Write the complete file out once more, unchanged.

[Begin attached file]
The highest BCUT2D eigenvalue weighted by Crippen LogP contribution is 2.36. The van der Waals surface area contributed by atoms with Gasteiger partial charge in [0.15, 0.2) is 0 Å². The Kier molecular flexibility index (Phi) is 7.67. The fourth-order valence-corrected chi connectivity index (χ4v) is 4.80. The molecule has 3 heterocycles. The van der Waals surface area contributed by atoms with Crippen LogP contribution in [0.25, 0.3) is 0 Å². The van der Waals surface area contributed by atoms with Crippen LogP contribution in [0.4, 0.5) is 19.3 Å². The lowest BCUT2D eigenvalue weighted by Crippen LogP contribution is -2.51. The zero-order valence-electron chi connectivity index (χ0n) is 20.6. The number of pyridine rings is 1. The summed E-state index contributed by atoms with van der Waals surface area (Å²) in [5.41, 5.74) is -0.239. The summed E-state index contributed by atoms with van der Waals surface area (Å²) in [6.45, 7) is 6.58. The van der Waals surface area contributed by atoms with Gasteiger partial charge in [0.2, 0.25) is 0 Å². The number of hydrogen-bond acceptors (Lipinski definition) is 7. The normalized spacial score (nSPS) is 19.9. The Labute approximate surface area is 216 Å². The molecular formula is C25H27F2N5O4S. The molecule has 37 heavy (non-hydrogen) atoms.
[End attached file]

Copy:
The highest BCUT2D eigenvalue weighted by Crippen LogP contribution is 2.36. The van der Waals surface area contributed by atoms with Gasteiger partial charge in [0.15, 0.2) is 0 Å². The Kier molecular flexibility index (Phi) is 7.67. The fourth-order valence-corrected chi connectivity index (χ4v) is 4.80. The molecule has 3 heterocycles. The van der Waals surface area contributed by atoms with Crippen LogP contribution in [0.25, 0.3) is 0 Å². The van der Waals surface area contributed by atoms with Crippen LogP contribution in [0.4, 0.5) is 19.3 Å². The lowest BCUT2D eigenvalue weighted by Crippen LogP contribution is -2.51. The zero-order valence-electron chi connectivity index (χ0n) is 20.6. The number of pyridine rings is 1. The summed E-state index contributed by atoms with van der Waals surface area (Å²) in [5.41, 5.74) is -0.239. The summed E-state index contributed by atoms with van der Waals surface area (Å²) in [6.45, 7) is 6.58. The van der Waals surface area contributed by atoms with Gasteiger partial charge in [0.2, 0.25) is 0 Å². The number of hydrogen-bond acceptors (Lipinski definition) is 7. The normalized spacial score (nSPS) is 19.9. The Labute approximate surface area is 216 Å². The molecular formula is C25H27F2N5O4S. The molecule has 37 heavy (non-hydrogen) atoms.